Veritox means Truth-Poison

Working to stop the institutionalized discrimination of the Toxic Mold Disabled (TMD) since 2004

The Veritox Theory

The creators of the below risk assessment model are Bruce Kelman and Bryan Hardin of Veritox, Inc.  Veritox is the registered name of the corporation they own along with four other people, Veritox®  Inc.  The word “veritox” is derived from two Latin words: “veritas” for truth and “toxicus” for poison.  Together these words mean “truth poison”

In 2003 Mr. Kelman and Mr. Hardin accepted no less than $25,000.00 from the Manhattan Institute Center for Legal Policy to publish a paper for the U.S. Chamber of Commerce Institute for Legal Reform.  Within the paper titled “A Scientific View of the Health Effects of Mold” Mr. Kelman and Mr. Hardin professed they had scientifically proven:

“Thus the notion that Toxic Mold is an insidious secret killer as so many media reports and trial lawyers would claim, is Junk Science unsupported by actual scientific study”

It is scientific fraud to make such a grandiose, unscientific, and broad claim based solely on the application of extrapolations to someone else’s actual research. Never the less, the Veritox Theory has been the mainstay of the defense in mold litigation since 2002.

Veritox, Inc. are currently serving as expert witnesses for the United States government. They were hired (again) by the Department of Justice on July 14, 2016.


(no longer promoted as a position statement of the American College of Occupational and Environmental Medicine; but still used against the sick in court and in physician educational materials by other CDC funded “nonprofit” medical associations and in toxic torts by “expert” defense witnesses.)

In single-dose in vivo studies, S. chartarum spores have been administered intranasally to mice31 or intratracheally to rats.76,77 High doses (30 x 106 spores/kg and higher) produced pulmonary inflammation and hemorrhage in both species. A range of doses were administered in the rat studies and multiple, sensitive indices of effect were monitored, demonstrating a graded dose response with 3 x 106 spores/kg being a clear no-effect dose. Airborne S. chartarum spore concentrations that would deliver a comparable dose of spores can be estimated by assuming that all inhaled spores are retained and using standard default values for human subpopulations of particular interest 78 – very small infants,† school-age children,†† and adults.††† The no-effect dose in rats (3 x 106 spores/kg) corresponds to continuous 24-hour exposure to 2.1 x 106 spores/m3 for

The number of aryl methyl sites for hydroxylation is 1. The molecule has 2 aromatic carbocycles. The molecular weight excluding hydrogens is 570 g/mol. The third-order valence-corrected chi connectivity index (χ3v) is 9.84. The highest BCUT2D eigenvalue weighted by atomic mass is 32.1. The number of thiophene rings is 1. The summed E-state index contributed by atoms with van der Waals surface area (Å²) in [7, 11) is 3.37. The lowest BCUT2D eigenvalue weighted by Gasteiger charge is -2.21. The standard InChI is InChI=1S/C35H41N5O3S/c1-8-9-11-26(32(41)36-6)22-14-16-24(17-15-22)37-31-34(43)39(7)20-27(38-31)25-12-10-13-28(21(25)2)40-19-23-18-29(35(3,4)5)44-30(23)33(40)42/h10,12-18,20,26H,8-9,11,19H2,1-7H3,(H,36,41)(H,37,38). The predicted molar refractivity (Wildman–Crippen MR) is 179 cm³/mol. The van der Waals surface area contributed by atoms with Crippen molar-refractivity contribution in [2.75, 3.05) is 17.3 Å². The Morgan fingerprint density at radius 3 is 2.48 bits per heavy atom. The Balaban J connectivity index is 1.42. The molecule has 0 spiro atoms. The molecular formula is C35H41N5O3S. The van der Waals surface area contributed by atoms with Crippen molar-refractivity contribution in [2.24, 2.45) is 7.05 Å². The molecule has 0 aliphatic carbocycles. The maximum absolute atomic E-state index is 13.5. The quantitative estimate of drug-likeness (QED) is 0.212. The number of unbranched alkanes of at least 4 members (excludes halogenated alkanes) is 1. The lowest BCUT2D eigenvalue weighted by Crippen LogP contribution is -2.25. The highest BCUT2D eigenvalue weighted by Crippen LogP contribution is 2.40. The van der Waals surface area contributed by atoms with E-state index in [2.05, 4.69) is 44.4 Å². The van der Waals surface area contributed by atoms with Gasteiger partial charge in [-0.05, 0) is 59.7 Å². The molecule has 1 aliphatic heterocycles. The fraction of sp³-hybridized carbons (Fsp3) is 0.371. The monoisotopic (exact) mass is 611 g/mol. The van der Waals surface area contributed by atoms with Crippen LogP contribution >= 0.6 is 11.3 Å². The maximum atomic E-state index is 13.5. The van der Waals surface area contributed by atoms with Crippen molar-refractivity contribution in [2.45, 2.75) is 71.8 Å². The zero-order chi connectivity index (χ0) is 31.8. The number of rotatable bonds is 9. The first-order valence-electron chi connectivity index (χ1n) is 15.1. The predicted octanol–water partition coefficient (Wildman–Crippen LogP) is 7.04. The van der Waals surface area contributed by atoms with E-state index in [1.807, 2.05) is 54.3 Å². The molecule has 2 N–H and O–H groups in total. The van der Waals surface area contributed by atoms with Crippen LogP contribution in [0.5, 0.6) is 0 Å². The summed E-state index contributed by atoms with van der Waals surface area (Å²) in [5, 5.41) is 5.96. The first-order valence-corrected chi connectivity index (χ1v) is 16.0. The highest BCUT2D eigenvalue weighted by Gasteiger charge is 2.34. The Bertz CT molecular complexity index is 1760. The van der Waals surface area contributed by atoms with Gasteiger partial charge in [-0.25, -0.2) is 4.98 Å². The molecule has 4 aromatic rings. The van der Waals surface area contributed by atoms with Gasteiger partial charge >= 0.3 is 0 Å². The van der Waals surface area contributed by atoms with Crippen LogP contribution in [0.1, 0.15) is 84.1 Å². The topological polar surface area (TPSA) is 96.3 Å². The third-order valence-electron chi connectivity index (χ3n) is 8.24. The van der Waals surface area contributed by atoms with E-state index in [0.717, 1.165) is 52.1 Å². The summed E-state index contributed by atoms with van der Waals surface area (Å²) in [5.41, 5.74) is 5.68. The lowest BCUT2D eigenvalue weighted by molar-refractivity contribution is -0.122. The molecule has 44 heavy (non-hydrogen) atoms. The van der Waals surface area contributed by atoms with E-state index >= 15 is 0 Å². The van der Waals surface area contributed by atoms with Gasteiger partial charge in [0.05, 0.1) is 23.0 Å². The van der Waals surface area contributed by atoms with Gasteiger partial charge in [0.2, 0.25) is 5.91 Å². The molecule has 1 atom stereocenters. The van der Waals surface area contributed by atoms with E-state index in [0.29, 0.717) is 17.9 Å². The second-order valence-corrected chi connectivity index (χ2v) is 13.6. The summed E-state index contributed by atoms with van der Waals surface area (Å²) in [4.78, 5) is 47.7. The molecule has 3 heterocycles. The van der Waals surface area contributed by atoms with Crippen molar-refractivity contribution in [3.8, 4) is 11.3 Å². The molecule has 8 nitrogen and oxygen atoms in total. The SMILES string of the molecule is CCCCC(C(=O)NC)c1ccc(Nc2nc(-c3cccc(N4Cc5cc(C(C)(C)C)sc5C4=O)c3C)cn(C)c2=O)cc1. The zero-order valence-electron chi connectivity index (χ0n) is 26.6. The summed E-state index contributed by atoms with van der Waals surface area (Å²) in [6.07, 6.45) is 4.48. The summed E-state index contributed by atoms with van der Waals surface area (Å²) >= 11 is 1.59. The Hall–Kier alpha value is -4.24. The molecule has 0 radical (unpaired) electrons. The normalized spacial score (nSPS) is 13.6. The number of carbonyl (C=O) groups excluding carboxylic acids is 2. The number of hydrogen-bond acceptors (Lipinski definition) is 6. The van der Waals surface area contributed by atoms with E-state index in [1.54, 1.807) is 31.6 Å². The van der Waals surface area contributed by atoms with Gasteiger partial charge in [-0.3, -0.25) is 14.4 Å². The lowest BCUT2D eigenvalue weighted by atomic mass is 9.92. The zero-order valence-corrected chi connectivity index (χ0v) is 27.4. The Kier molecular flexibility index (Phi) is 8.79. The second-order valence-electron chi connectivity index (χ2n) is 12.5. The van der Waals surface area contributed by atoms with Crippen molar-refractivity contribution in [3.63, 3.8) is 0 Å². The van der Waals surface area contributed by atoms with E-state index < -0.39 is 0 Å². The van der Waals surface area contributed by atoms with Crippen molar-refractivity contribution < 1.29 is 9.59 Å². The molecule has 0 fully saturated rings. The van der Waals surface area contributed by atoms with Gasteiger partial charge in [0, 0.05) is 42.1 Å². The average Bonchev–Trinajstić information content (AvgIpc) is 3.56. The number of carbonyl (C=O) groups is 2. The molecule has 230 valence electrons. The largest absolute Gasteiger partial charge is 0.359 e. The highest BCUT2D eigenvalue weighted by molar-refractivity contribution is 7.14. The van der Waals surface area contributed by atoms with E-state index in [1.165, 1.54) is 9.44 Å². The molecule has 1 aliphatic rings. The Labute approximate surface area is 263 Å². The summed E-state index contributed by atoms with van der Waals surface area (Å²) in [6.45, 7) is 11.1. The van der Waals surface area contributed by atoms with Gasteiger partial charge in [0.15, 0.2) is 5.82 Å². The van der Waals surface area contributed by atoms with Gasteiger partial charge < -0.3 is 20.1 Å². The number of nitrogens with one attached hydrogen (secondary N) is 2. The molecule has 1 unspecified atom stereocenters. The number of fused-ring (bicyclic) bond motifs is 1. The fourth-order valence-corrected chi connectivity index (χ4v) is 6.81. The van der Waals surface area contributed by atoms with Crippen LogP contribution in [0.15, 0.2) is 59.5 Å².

infants, 6.6 x 106 spores/m3 for a school-age child, or 15.3 x 106 spores/m3 for an adult.
If the no-effect 3 x 106 spores/kg intratracheal bolus dose in rats is regarded as a 1-minute
administration (3 x 106 spores/kg/min), achieving the same dose rate in humans (using the same default assumptions as previously) would require airborne concentrations of 3.0 x 109 spores/m3 for an infant, 9.5 x 109 spores/m3 for a child, or 22.0 x 109 spores/m3 for an adult.
In a repeat-dose study, mice were given intranasal treatments twice weekly for three weeks with “highly toxic” s. 72 S. chartarum spores at doses of 4.6 x 106 or 4.6 x 104 spores/kg (cumulative doses over three weeks of 2.8 x 107 or 2.8 x 105 spores/kg).79 The higher dose caused severe inflammation with hemorrhage, while less severe inflammation, but no hemorrhage was seen at the lower dose of s. 72 spores. Using the same assumptions as previously (and again ignoring dose rate implications), airborne S. chartarum spore concentrations that would deliver the nonhemorrhagic cumulative three-week dose of 2.8 x 105 spores/kg can be estimated as 9.4 x 103 spores/m3 for infants, 29.3 x 103 spores/m3 for a school-age child, and 68.0 x 103 spores/m3 for adults (assuming exposure for 24 hours per day, 7 days per week, and 100% retention of spores). The preceding calculations suggest lower bound estimates of airborne S. chartarum spore concentrations corresponding to essentially no-effect acute and subchronic exposures. Those concentrations are not infeasible, but they are improbable and inconsistent with reported spore concentrations. For example, in data from 9,619 indoor air samples from 1,717 buildings, when S. chartarum was detected in indoor air (6% of the buildings surveyed) the median airborne concentration was 12 CFU/m3 (95% CI 12 to 118 CFU/m3).80